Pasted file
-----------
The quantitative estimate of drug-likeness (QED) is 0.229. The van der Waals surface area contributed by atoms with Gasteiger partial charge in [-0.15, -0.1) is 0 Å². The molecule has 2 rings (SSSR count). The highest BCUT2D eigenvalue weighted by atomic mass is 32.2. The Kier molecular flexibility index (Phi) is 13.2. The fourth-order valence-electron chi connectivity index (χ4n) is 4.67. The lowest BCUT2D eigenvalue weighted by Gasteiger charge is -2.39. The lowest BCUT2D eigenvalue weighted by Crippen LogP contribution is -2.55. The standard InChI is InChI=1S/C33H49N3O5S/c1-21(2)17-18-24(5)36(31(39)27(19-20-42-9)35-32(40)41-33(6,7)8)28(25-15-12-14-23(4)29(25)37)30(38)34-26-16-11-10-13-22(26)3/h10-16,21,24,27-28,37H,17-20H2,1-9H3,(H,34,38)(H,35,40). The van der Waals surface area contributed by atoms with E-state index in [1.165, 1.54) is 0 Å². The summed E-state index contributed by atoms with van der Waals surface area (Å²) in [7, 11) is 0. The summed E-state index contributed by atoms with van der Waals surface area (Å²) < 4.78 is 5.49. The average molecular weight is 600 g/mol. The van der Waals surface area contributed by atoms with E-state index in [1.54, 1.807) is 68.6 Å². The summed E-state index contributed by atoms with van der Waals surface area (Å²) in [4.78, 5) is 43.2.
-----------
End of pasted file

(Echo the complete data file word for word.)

The quantitative estimate of drug-likeness (QED) is 0.229. The van der Waals surface area contributed by atoms with Gasteiger partial charge in [-0.15, -0.1) is 0 Å². The molecule has 2 rings (SSSR count). The highest BCUT2D eigenvalue weighted by atomic mass is 32.2. The Kier molecular flexibility index (Phi) is 13.2. The fourth-order valence-electron chi connectivity index (χ4n) is 4.67. The lowest BCUT2D eigenvalue weighted by Gasteiger charge is -2.39. The lowest BCUT2D eigenvalue weighted by Crippen LogP contribution is -2.55. The standard InChI is InChI=1S/C33H49N3O5S/c1-21(2)17-18-24(5)36(31(39)27(19-20-42-9)35-32(40)41-33(6,7)8)28(25-15-12-14-23(4)29(25)37)30(38)34-26-16-11-10-13-22(26)3/h10-16,21,24,27-28,37H,17-20H2,1-9H3,(H,34,38)(H,35,40). The van der Waals surface area contributed by atoms with E-state index in [1.165, 1.54) is 0 Å². The summed E-state index contributed by atoms with van der Waals surface area (Å²) in [7, 11) is 0. The summed E-state index contributed by atoms with van der Waals surface area (Å²) < 4.78 is 5.49. The average molecular weight is 600 g/mol. The van der Waals surface area contributed by atoms with E-state index in [1.54, 1.807) is 68.6 Å². The summed E-state index contributed by atoms with van der Waals surface area (Å²) in [4.78, 5) is 43.2.